Jonathan Sneed, a research technician with the Solar System and Exoplanet Habitability Group at the University of Chicago, spoke next on the origin of sedimentary “mountains” within Valles Marineris. Sneed and his colleagues looked at the tilts of layers within these mounds using digital terrain models from HiRISE. They found that the layers generally dip away from the mound centres. Based on this, he suggested that the mountains formed as sedimentary mounds, as opposed to being deposited horizontally and then subsequently deformed.
Edwin Kite, also of the University of Chicago, gave a presentation on behalf of Leila Gabasova, a summer student of his. Gabasova’s project covered the effects of sediment compaction on layer orientation in Gale Crater. As in Sneed’s work, Gabasova found that layers in Gale tilt outward from the centre of Mount Sharp. Kite said that their layer tilts could only be explained if the surface beneath them is shaped like a central ring (see the following section on Fred Calef’s talk for more on this), if the layers compacted like shale, or if the sediment load was “dozens of kilometres” thick and torus-shaped. In either case, tilting of these layers after their formation could lead to fluvial deposits that seemingly appear to flow “uphill” in the layer configuration we see today.
Gabasova also looked at Gunjur Crater to see if compaction-induced subsidence (essentially slumping) of the sedimentary mound within Gunjur could have formed the visible concentric faults around the crater’s central peak and rim. Her results did indeed find that the compaction gradients were the highest near the crater rim and central peak. This supports her hypothesis that compaction is responsible for their formation.
[Due to computer and internet issues, I missed a few talks in the middle here, so I apologize to those speakers!]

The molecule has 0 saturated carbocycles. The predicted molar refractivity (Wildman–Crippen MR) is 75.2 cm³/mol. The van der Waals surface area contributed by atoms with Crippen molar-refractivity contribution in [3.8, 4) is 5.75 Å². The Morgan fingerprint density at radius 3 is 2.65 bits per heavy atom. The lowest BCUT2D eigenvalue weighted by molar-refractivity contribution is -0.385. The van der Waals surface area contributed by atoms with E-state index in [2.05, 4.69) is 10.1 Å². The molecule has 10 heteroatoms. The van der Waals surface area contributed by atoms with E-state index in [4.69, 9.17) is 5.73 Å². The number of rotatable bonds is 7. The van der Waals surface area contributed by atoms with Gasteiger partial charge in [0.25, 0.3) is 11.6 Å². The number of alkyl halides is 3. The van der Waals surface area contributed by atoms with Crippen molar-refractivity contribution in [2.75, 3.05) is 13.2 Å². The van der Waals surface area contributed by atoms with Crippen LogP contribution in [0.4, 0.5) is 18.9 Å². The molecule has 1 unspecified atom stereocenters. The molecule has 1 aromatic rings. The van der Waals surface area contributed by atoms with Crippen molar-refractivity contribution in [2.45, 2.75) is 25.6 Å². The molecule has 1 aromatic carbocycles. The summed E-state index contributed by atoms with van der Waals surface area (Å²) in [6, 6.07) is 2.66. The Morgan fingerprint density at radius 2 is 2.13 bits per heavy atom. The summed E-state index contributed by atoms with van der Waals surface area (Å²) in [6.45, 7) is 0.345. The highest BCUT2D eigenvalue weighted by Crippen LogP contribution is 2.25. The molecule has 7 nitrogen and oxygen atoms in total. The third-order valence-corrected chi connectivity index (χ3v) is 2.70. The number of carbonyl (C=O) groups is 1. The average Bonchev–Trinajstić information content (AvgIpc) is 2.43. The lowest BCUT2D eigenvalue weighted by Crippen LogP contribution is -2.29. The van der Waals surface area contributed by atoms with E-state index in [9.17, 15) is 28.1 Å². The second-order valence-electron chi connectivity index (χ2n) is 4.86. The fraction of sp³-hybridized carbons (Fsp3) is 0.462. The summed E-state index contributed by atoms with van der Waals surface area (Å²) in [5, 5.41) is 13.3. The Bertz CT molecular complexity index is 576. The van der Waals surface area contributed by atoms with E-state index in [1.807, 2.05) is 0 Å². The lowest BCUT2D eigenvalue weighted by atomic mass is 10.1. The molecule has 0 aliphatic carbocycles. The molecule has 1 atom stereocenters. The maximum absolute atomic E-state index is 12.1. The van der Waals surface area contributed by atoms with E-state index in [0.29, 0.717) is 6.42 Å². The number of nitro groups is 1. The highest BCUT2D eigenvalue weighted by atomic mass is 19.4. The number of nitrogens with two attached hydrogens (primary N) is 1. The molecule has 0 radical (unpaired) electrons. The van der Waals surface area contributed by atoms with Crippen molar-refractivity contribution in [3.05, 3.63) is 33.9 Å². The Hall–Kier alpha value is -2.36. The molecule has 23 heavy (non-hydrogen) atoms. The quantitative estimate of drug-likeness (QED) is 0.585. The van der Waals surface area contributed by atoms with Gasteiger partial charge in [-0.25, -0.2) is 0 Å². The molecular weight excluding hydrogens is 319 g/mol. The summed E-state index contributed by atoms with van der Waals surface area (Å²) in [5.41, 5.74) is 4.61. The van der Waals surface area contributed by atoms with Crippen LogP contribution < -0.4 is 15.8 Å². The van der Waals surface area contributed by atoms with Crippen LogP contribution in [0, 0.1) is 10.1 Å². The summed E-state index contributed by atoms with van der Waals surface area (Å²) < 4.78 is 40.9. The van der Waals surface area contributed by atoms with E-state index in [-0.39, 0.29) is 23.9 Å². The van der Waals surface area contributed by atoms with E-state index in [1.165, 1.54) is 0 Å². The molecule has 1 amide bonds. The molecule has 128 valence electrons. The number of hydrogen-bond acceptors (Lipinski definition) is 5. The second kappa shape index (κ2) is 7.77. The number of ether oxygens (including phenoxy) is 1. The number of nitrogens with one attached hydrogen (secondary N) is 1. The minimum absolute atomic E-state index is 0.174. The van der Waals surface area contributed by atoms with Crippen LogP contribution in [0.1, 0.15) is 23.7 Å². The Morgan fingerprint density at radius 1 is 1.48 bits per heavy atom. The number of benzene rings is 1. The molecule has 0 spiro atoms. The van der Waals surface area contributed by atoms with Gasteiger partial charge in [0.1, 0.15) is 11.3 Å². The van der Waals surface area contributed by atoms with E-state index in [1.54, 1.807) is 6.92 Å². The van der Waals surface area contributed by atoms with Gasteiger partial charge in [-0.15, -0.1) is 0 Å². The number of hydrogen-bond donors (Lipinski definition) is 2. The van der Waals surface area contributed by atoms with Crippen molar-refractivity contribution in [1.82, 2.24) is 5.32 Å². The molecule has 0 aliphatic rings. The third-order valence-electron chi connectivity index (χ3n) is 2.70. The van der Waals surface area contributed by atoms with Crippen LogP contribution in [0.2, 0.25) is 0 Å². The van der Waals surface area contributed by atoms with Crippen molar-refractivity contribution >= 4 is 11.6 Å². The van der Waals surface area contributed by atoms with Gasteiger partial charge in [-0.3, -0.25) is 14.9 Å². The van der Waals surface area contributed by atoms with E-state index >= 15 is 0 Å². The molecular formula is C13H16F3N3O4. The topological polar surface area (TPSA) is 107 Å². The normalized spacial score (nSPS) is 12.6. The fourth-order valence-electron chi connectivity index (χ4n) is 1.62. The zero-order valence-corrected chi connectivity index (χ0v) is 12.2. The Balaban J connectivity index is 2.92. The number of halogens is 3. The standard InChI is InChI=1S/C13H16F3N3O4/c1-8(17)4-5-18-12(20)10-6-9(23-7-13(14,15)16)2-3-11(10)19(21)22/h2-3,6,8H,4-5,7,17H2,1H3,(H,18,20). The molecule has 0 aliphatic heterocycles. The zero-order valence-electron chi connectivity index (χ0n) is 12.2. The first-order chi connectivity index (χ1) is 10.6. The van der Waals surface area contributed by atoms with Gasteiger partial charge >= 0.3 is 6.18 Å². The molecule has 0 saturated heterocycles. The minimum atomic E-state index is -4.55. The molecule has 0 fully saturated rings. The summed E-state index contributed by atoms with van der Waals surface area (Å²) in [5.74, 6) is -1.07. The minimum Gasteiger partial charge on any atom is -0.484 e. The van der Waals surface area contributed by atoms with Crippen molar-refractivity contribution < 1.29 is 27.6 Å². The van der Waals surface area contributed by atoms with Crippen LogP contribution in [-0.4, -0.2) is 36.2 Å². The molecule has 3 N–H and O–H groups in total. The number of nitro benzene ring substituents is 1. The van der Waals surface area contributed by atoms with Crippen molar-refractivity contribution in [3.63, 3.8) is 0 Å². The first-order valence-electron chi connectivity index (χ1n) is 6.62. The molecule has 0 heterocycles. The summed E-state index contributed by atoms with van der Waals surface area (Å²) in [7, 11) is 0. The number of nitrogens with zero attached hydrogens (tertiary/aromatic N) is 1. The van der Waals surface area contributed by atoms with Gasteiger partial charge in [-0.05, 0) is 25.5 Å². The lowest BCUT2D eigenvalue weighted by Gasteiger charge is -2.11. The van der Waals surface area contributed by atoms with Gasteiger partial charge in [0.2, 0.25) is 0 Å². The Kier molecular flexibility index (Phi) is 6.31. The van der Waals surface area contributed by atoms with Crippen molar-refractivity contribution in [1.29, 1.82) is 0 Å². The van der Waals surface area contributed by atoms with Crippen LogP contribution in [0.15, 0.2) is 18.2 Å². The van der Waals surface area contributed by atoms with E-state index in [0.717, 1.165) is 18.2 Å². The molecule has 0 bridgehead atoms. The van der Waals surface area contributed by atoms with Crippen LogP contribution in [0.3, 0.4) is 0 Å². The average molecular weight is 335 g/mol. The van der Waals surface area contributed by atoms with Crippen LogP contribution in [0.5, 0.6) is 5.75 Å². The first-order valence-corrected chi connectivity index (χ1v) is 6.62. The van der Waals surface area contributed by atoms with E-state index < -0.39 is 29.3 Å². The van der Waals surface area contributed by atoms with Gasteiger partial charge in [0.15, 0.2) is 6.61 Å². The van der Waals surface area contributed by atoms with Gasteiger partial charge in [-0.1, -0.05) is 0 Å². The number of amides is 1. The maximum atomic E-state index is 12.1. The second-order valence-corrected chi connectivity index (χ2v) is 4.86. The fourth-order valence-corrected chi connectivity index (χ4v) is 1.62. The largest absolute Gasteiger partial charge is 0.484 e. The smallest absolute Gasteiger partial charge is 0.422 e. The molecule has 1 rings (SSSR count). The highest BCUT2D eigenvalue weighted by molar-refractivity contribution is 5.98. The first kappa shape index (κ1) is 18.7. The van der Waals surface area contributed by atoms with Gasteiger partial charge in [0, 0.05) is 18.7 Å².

By the time my computer and internet connect were working again, Fred Calef, known as the “Keeper of the Maps” for Curiosity at the Jet Propulsion Laboratory (JPL), was up. He discussed the morphology of Gale Crater and how it compares to other craters on Mars with high central peaks. Impact craters on rocky planets generally come in two flavours: simple and complex. Simple craters are small and bowl-shaped. Their maximum diameter varies across different planets/moons due to factors such as gravity and the properties of the “target material” into which the asteroid impacts. On Mars, simple craters are generally less than 7 km in diameter. Anything larger is a “complex crater”, which can be subdivided into central peak, peak ring, and multi-ring basins with increasing size. For a good summary of the differences and how they form, see this website from the Planetary Science Institute.
Gale Crater is a bit anomalous as its central peak stands almost as high as the crater’s southern rim, and a couple of kilometres higher than the northern rim. Fred found only 26 “high central peak” craters like Gale across all of Mars—all larger than 50 km in diameter. There were no regional or global relationships as to where these impact craters were found, suggesting target material doesn’t play into their formation. The conclusion from this study was that a small percentage of impacts on Mars had enough energy to create tall craters with central peaks without collapsing into a peak ring morphology. An audience member asked if this meant central peaks and peak rings are mutually exclusive features. Calef said probably not, but it’s something that requires further study.
Calef pointed out that over 1000 m of sediments fill the southern portion of Gale Crater. He then posed the question of what’s beneath them. Most certainly there are impact melt breccias—rocks melted from the shock/heat of the impact event—but how deeply are they buried? And how deep was Gale before it was filled, buried, and now exhumed? These are all big open questions when it comes to Gale.